The biggest British organic food organisation was told to keep ahead of the rest of the food industry last week. With organic food prices under pressure, the sector is feeling a lot less comfortable than it did a year ago, reports Chris Lyddon.
The Soil Association, meeting at Cirencester’s Royal Agricultural College, announced a new deal to put its logo next to that of the Fair Trade Foundation, on foods not just from struggling farmers in the developing world, but also from UK organic farms.
Its president, Jonathan Dimbleby, complained that the organic sector was not looking as immune to the problems of conventional farming as it had done even twelve months ago. “Prices are barely, if at all, high enough even to cover the cost of production,” he said. “Now we find ourselves in the same desperate plight as our non organic counterparts. What’s gone wrong? We’re in crisis.”
It was not enough for the sector to retreat into its comfortable niche. “There is certainly no way out for organic producers down that cul-de-sac labelled ‘the niche’. The founders of the organic movement didn’t set out to create a niche,” he said.
Fair Trade pilot scheme announced
One response from the Soil Association was to announce a joint pilot scheme with the Fair Trade Foundation, under which the Soil Association and Fair Trade logos will appear side by side on packets. The first product expected to be labelled in this way will be grapes from South Africa, but it is expected that the scheme could also apply to UK produce.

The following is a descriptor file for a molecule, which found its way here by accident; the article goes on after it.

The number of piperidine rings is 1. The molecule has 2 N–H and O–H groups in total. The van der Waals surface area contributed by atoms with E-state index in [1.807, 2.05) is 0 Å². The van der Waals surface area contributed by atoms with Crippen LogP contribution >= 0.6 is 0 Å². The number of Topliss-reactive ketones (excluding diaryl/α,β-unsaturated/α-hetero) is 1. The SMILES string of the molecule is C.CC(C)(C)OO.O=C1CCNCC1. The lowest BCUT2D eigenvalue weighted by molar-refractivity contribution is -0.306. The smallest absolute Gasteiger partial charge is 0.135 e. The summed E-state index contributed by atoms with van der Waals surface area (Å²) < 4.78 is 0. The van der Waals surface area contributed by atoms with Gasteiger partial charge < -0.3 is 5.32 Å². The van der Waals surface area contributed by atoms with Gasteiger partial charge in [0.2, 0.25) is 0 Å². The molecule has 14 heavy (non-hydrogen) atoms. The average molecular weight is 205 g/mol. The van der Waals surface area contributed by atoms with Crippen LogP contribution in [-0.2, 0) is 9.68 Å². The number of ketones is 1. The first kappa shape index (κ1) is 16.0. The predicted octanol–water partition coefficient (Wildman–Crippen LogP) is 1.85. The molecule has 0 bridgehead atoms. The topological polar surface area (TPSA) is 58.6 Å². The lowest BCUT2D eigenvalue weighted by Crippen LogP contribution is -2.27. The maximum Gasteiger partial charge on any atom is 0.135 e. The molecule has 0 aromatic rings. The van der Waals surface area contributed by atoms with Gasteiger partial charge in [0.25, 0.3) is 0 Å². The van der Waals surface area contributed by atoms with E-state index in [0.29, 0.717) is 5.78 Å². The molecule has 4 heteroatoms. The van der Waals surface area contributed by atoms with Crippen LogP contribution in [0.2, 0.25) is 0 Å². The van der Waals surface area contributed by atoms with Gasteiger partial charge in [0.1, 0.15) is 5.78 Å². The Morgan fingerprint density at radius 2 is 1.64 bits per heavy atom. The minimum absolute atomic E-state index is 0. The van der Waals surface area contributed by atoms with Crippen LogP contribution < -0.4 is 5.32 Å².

“We will explore how the philosophy and principles of fair trade can be applied in the UK,” said Harriet Lamb, Director of the Fair Trade Foundation. But she stressed there was a long way to go. “We emphatically have not sorted out all the domestic details,” she said.
Soil Association Policy Director Peter Melchett accepted that there would be problems defining a fair price. “We want to look at the margin taken throughout the food chain including the margin taken by supermarkets,” he said.
One aim is to cut down on inspection costs, potentially with a joint inspection system. Currently the Fair Trade system costs the producer 2% of sales, while Soil Association accreditation costs 0.3%. “There are huge savings to be achieved by joint inspection. Not just in financial terms, but also in inconvenience to the producer,” said Soil Association Chair Craig Sams.
Fair Trade is a successful initiative in terms of sales, according to Harriet Lamb, who put growth at 50% a year.
Sainsbury’s leading the chase
Sainsbury’s means to be the first supermarket selling the jointly logoed products, Alison Austin, Senior Manager, Sustainability and Product Safety, told the conference. “We are intending to launch fairly traded organic grapes from South Africa and organic bananas from Grenada. These commitments will allow us to become the first supermarket in the UK to stock Fair Trade organic fruit.
But she reminded the audience of organic enthusiasts that price dominates the food market. “It is an understatement to say that food retailing is an extremely competitive sector,” she said. “The market place is dominated by price. In reality all major retailers are having to drive costs out of the business.”